Stanwix Station - Dr. Robert Massey Article

Incident at Stanwix Station
Furthest West Armed Action Between the Union and Confederate Armies
by Dr. Robert Massey

Introduction
In 1854, the United States paid Mexico $10,000,000 for 29,640 sq. miles of additional territory from Mexico. This became known as the Gadsden Purchase. It extended the southern border of the United States to include all of the land south of the
Gila River to the current day border with Mexico.

Talk of a New Territory made with the new land started “as soon as the ink dried on the purchase documents.” The new territory, Arizona, would be all of the land in the New Mexico Territory south of the 34th parallel. This would split the New Mexico Territory in half with the new border horizontal from California in the West to Texas in the East. The US Congress would not allow New Mexico Territory to be split. A bill creating a new territory was voted down 10 times by the Congress in DC. The citizens of Arizona took control by themselves. On April 2,1860 a convention was called for in Tucson. 
Representatives from all towns, mines, ranches, etc met. On April 5, 1860 the convention declared Arizona as an independent territory and no longer part of New Mexico. Government officials were elected and Arizona Territory was now “official.”

In March of 1862, the Arizona voted to secede from the United States and requested to be admitted to the Confederate States of America. This became official on February 14, 1862 when Pres. Jefferson Davis signed the bill officially adding Arizona as a territory of the Confederate States. In February of 1862 the first Confederate Soldiers entered Tucson, Arizona. They were companies from the Arizona Guards and the Arizona Rangers. The 1st National Flag of the Confederate States was raised over Tucson, by the Arizona Rangers. March 2, 1862 Co. A, 1st California Cavalry, USA crossed the Colorado River at Fort Yuma, CA into Arizona, CSA This was the lead of 2,500 Union cavalry, infantry, and artillery. Their goal was to drive the Confederate soldiers out of Tucson and continue east to clash with the Texas Confederate troops in the Rio Grand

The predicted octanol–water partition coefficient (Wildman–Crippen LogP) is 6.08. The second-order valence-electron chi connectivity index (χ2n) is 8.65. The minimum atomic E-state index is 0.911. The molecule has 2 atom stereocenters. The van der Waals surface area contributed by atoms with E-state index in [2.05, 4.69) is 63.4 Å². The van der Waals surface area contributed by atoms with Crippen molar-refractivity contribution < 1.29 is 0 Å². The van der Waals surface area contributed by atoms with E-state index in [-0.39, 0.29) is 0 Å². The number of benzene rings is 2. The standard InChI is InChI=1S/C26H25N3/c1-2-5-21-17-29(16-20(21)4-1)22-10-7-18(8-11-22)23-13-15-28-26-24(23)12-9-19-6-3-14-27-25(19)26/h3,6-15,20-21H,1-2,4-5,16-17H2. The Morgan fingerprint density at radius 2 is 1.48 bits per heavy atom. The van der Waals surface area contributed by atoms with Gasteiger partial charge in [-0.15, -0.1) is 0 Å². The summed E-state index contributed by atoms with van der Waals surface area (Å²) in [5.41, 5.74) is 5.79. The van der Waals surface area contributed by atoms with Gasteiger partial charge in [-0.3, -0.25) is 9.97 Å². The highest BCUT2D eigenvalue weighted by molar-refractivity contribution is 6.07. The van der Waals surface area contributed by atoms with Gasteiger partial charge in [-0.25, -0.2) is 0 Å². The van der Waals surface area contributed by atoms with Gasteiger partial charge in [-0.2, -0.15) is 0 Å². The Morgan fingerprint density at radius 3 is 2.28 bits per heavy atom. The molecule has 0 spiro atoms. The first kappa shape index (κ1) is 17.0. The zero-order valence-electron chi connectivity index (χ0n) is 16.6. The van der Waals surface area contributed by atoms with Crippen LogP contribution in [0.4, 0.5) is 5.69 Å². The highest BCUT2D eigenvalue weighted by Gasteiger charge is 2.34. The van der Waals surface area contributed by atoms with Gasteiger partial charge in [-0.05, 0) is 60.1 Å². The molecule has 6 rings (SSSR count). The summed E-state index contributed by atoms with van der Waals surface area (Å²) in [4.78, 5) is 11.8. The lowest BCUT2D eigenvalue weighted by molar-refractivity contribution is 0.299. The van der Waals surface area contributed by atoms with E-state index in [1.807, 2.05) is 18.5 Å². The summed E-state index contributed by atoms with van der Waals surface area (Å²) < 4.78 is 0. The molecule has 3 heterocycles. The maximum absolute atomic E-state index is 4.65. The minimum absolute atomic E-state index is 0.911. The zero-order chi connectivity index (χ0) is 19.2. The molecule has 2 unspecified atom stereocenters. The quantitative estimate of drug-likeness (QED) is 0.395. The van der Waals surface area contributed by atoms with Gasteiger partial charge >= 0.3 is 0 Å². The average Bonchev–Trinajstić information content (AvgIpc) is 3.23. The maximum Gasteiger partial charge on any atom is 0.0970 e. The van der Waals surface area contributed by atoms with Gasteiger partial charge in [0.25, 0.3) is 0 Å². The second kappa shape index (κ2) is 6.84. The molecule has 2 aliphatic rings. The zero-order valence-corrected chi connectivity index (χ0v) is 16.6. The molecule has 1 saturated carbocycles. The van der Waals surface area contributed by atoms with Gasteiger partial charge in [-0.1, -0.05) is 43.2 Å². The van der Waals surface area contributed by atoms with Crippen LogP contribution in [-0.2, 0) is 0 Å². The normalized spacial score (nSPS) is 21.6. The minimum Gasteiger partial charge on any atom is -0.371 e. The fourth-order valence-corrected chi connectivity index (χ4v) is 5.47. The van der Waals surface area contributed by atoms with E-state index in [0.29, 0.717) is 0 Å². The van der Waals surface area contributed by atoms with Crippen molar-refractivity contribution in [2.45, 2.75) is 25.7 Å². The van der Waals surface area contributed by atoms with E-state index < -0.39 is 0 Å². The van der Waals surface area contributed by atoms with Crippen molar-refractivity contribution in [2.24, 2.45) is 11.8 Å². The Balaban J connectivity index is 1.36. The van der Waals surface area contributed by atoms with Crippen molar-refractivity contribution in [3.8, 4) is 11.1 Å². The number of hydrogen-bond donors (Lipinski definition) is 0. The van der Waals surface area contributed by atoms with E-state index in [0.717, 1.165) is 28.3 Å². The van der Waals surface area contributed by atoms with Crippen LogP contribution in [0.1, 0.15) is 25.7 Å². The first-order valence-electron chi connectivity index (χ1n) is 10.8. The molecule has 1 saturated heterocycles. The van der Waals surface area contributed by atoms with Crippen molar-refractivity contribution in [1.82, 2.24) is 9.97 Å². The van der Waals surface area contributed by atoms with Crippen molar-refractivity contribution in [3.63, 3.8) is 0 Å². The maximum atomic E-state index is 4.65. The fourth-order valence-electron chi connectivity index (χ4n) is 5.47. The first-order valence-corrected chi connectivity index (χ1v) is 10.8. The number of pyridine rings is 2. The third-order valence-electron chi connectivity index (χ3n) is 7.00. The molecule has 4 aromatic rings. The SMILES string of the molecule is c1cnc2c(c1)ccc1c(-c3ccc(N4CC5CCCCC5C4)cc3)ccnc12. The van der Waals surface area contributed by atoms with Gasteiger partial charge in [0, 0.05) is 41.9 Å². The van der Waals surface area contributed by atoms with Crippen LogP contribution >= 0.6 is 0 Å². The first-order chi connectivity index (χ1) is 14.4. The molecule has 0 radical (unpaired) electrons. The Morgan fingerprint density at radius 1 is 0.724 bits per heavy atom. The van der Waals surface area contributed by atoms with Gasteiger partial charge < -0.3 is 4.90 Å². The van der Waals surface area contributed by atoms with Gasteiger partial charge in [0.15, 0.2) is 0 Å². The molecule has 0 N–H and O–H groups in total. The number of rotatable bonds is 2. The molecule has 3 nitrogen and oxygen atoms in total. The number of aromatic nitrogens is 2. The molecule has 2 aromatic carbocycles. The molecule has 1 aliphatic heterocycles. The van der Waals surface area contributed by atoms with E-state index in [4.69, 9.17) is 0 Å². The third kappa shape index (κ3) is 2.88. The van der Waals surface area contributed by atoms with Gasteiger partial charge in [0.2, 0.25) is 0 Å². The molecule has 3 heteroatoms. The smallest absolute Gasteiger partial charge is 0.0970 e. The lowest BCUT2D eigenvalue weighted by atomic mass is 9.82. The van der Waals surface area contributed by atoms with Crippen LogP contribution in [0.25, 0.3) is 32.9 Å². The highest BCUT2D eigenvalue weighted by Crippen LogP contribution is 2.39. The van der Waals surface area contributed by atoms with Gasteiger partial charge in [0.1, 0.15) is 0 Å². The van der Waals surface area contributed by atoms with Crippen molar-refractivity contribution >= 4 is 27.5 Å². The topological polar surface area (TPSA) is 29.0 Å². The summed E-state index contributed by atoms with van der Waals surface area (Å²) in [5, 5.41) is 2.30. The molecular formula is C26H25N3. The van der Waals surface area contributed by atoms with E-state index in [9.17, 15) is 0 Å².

Valley.

March 30, 1862: Arizona Territory, CSA (80 miles east of Fort Yuma, CA)
On March 30, 1862, a detachment from Company A, Baylor’s Regiment of Arizona Rangers, fired the first shots of the War for Southern Independence in what is now Arizona. The incident took place at Stanwix Station, an abandoned Butterfield Overland stagecoach station located on the road, below a bluff overlooking the Gila River. The Rebels were in the process of burning 30 tons of hay that had been pre-positioned at the station by the Union Army.

The 1st California Cavalry (272 men) arrived at Stanwix on March 29 and set up camp near the station. Pickets were sent out in pairs to protect the camp and warn of any advance of Confederate troops. In the early morning hours of March 30, a group of Confederate Arizona Rangers surprised two Union pickets and ordered them to surrender or be shot. The soldiers refused to surrender. The Rebels fired several shots, hitting one private in the right shoulder. The wounded man, Pvt. William Semmilrogge (Co. A, 1st CA Cavalry), and his companion fled the scene and ran back to their camp. They reported to their commander, Capt. William Calloway, that they had been shot at by approximately 40 mounted men.

The Confederates, finding themselves, facing a much larger force, turned and galloped to the east. Capt. Calloway ordered his Californians to saddle up and give chase. Before they could get mounted, Capt. Nathaniel Pishton’s (or Pishon’s) 
company of US cavalry arrived in camp. He was ordered to give chase at once even though his horses were tired from a long nights advance. The chase lasted over twenty miles with the Union cavalry breaking off at Oatman Flats as their horses and men were near exhaustion. The Confederates continued their ride back to Tucson and warned their commander, Capt. Sherod Hunter, of the advance of the Californians.